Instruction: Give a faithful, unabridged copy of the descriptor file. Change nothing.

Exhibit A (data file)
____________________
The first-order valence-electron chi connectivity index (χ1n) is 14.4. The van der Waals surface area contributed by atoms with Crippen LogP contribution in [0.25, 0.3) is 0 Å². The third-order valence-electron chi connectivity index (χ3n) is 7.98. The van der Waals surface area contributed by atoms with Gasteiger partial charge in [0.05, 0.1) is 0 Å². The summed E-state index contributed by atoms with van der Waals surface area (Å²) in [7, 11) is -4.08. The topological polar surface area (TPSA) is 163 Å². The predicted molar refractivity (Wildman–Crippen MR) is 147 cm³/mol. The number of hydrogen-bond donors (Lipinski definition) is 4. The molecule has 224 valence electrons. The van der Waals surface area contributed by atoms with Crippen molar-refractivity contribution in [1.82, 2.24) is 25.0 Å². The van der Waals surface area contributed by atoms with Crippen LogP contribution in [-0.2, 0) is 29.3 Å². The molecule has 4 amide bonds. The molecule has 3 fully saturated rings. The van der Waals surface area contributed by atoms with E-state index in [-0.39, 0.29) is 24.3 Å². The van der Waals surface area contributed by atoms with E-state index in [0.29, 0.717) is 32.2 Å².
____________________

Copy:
The first-order valence-electron chi connectivity index (χ1n) is 14.4. The van der Waals surface area contributed by atoms with Crippen LogP contribution in [0.25, 0.3) is 0 Å². The third-order valence-electron chi connectivity index (χ3n) is 7.98. The van der Waals surface area contributed by atoms with Gasteiger partial charge in [0.05, 0.1) is 0 Å². The summed E-state index contributed by atoms with van der Waals surface area (Å²) in [7, 11) is -4.08. The topological polar surface area (TPSA) is 163 Å². The predicted molar refractivity (Wildman–Crippen MR) is 147 cm³/mol. The number of hydrogen-bond donors (Lipinski definition) is 4. The molecule has 224 valence electrons. The van der Waals surface area contributed by atoms with Crippen molar-refractivity contribution in [1.82, 2.24) is 25.0 Å². The van der Waals surface area contributed by atoms with Crippen LogP contribution in [-0.2, 0) is 29.3 Å². The molecule has 4 amide bonds. The molecule has 3 fully saturated rings. The van der Waals surface area contributed by atoms with E-state index in [-0.39, 0.29) is 24.3 Å². The van der Waals surface area contributed by atoms with E-state index in [0.29, 0.717) is 32.2 Å².